That fear continued even after coming out publicly, with Chamberlain advising other actors to stay in the closet in 2010. "There's still a tremendous amount of homophobia in our culture. It's regrettable, it's stupid, it's heartless, and it's immoral, but there it is," he told The Advocate at the time. "For an actor to be working is a kind of miracle, because most actors aren't, so it's just silly for a working actor to say, 'Oh, I don't care if anybody knows I'm gay'—especially if you're a leading man. Personally, I wouldn't advise a gay leading man-type actor to come out."
Of course, no list of celebrities who came out later in life would be complete without the inclusion of Ellen DeGeneres. At 39, DeGeneres came out and so did the character she played on her TV sitcom "Ellen." The week before the fictional Ellen Morgan came out, DeGeneres was featured on the cover of Time magazine next to the words, "Yep, I'm gay."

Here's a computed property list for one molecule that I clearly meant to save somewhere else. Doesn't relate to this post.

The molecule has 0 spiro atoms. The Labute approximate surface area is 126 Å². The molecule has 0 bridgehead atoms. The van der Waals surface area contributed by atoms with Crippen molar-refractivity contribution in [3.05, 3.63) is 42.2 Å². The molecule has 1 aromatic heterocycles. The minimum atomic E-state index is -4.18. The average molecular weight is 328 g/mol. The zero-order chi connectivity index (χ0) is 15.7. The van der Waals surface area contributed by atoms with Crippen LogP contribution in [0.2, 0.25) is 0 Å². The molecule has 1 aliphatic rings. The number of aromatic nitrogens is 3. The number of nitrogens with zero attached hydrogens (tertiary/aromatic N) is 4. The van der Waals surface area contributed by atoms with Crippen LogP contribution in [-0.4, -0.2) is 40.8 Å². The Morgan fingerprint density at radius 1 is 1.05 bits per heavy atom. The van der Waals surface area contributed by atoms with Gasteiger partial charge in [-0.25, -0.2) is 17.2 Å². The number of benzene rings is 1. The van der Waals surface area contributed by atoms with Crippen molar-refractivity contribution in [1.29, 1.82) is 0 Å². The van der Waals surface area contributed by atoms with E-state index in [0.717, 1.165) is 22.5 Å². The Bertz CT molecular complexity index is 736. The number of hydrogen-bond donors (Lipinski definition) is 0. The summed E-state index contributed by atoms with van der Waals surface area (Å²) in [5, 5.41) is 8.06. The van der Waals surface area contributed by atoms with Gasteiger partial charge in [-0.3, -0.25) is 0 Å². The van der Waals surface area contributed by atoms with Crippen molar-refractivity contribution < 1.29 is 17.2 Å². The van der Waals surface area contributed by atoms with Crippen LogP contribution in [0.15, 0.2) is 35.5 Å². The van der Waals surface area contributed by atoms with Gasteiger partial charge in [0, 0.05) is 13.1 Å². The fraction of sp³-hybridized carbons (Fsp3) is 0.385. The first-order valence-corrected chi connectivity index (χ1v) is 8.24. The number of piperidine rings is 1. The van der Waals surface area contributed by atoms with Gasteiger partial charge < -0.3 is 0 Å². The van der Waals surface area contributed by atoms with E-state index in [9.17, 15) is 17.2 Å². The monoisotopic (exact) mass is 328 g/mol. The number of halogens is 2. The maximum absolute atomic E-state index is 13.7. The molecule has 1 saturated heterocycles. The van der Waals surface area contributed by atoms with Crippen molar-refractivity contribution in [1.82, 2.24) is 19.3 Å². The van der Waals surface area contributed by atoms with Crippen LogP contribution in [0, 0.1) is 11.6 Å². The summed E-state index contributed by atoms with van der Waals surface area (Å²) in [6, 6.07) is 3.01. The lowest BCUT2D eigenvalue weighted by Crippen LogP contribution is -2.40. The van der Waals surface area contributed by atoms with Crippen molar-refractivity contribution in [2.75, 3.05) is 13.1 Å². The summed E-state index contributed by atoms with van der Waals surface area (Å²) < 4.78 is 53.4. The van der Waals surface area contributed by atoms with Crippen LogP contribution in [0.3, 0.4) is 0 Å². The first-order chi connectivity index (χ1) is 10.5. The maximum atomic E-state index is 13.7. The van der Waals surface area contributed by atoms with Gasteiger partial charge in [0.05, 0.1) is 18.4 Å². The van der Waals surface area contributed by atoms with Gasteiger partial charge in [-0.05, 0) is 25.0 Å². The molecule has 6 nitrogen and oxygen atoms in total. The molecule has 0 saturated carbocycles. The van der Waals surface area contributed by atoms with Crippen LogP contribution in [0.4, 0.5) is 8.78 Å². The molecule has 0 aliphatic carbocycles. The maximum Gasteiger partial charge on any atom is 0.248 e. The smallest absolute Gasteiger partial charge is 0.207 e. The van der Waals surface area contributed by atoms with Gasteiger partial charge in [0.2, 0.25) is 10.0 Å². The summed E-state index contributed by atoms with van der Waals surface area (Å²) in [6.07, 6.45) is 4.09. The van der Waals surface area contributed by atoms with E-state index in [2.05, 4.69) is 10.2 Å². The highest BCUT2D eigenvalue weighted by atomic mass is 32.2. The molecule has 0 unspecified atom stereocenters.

In the interview, DeGeneres said getting in front of the story made her less "fearful about something damaging [her] career if it gets out." But initially, the opposite proved to be true. Sponsors pulled ads from "Ellen" and the show was canceled the following season. It took a few years for DeGeneres to regain her footing. Her successful titular talk show launched in 2003 and ran until 2022, when she ended it amid reports of behind-the-scenes toxicity.
Story editing by Jaimie Etkin. Copy editing by Tim Bruns.